tl;dr: Today we’re unveiling Arbitrum Nitro, the next iteration of Arbitrum, which we’ve been working on for months. It’s built on standard technologies like WASM and Geth, so it’s more EVM-compatible, an order-of-magnitude faster than our current tech, and adds another 0. When it’s ready we’ll be deploying it as a seamless upgrade to Arbitrum One.
42. The answer to the Ultimate Question of Life, the Universe, and Everything. But also the number of days since we opened up Arbitrum One. And what an incredible 42 days it’s been! We continue to be overjoyed by the speed at which projects have adopted Arbitrum — including your favorite Ethereum projects and a thriving ecosystem of Arbitrum native dapps. Arbitrum One has facilitated hundreds of project launches, hundreds of thousands of unique user interactions, millions of transactions, and billions of dollars in bridged assets. But as we noted when we launched, this is only the beginning. And today we answer one of the questions we get most often: what’s next?
One of the decisions that we made early on when building Arbitrum was the focus of EVM compatibility and replicating the Ethereum developer experience. Since Arbitrum’s academic origins in 2013, we pioneered interactive fraud proofs, and our design gave us extreme flexibility in designing a Layer 2 platform that was fully compatible with the EVM. About 14 months ago, we began an exploratory research project asking if we could build a version of Arbitrum powered by the popular WebAssembly (WASM) architecture. The potential benefits were clear: a version of Arbitrum that was much faster and also even more compatible with the EVM — because existing EVM engines can run on WASM.
Over time the project has morphed from a one-person research project to a fully staffed production level development effort that’s well underway. And today, for the first time, we’re excited to share what we’ve learned and what’s coming. Buckle up. It’s kind of a big deal.
Arbitrum Nitro: How it works
At the root of the technology is a new prover, which can do Arbitrum’s classic interactive fraud proofs over WASM code. That means the L2 Arbitrum engine can run on WASM, replacing the custom-designed AVM architecture we use today. And because we’re compiling Arbitrum to WASM, the whole system can be built and compiled using standard languages and tooling, replacing the custom-designed language and compiler we use today.
Now here’s the coolest part: we compile the core of Geth, the EVM engine that practically defines the Ethereum standard, right into Arbitrum. So our current custom-built EVM emulator is replaced by Geth, the most popular and well-supported Ethereum client.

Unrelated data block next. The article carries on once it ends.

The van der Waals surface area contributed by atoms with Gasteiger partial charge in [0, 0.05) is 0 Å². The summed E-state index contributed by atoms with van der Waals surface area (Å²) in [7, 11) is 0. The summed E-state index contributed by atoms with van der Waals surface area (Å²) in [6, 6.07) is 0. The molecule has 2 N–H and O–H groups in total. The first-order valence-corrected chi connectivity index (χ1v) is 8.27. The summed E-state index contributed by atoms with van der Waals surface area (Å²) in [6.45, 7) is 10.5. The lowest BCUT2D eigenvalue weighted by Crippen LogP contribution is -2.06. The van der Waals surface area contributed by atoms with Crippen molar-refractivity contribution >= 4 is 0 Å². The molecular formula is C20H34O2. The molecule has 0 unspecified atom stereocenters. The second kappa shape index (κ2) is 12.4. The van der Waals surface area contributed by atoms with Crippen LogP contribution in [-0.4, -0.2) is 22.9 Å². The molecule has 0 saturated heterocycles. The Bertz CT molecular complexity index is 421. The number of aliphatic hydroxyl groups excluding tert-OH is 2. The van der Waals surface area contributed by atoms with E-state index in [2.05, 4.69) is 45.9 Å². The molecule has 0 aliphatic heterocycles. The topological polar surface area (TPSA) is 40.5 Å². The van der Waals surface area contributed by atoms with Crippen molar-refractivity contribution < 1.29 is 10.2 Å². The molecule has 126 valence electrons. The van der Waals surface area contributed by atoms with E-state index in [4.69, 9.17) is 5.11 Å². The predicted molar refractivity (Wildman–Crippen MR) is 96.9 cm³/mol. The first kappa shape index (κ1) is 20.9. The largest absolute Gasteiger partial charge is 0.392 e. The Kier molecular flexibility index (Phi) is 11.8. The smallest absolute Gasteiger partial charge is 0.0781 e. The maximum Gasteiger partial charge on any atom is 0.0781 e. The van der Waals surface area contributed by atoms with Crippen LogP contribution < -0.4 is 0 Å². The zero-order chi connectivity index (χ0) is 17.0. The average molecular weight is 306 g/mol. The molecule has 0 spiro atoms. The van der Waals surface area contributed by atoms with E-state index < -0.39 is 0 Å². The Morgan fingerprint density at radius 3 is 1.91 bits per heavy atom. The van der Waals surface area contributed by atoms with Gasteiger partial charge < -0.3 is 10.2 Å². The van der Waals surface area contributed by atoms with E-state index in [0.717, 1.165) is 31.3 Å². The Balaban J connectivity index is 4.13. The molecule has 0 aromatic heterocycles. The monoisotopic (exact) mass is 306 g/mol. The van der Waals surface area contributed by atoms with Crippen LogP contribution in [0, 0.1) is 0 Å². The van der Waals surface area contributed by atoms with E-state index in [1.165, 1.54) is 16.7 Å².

The last piece of the stack is a slimmed-down version of our ArbOS component, rewritten in Go, which provides the rest of what’s needed to run an L2 chain: things like cross-chain communication, and a new and improved batching and compression system to minimize your L1 costs.
A Seamless Upgrade
At this point you’re probably asking: what will I need to do to upgrade my apps and assets deployed on Arbitrum One? The answer is: nothing! We’re going to roll this out as a seamless upgrade to Arbitrum One, so there’s no need to migrate anything. Existing dapps will still work, and existing data and events will remain accessible.
Arbitrum is a production system and our commitment to our users is that we will always do our best not to delete any state or restart the chain. One of the defining features of blockchains is that your data will reliably be there, and we take this very seriously and have planned our roadmap ahead of time to ensure that we can introduce upgrades while maintaining an uninterrupted user experience.
In short, Arbitrum One will just keep working, only faster.
How much faster? We’ll need to test it at scale to get a firm benchmark on the performance gain, but we’re estimating a 20–50x increase in Layer 2 execution speed, and we also expect a sizable decrease in costs.
Development is moving rapidly, and major components of the system including the fraud prover are already fully working. We will have more to say about timelines within the next few weeks. As with all of our releases, we will work hard to ensure that the system’s core functionality is complete and mature before we deploy it. We take our responsibility to our users seriously, so we’re not going to push out a less-than-complete system before it’s ready.
The first step in rolling out Nitro will be a standalone testnet, which will be followed by upgrading the existing Arbitrum Rinkeby testnet, and finally we will push Nitro as an upgrade to Arbitrum One. We will continue to have multisig admin keys for some time after the upgrade, but the protocol will be functionally complete at all times, and indeed our fraud prover is already fully operational on the WASM infrastructure and will be live on our upgraded system from Day 1. Arbitrum One will always have fully functioning fraud proofs.
I’m excited! What should I do to prepare?
Well, you should be excited. We’ll be greatly increasing Arbitum’s capacity, reducing costs and providing an even more compatible EVM experience for developers. Any one of those is reason to get excited, but all of them together is 🤯.
But the best part is that other than getting excited, there’s nothing you need to do! Developers can keep on developing on Arbitrum One and users can keep on transacting on Arbitrum One as usual. We’ll just be pushing some really cool updates while you work. So get back to it, and thanks so much for all of your support! 💙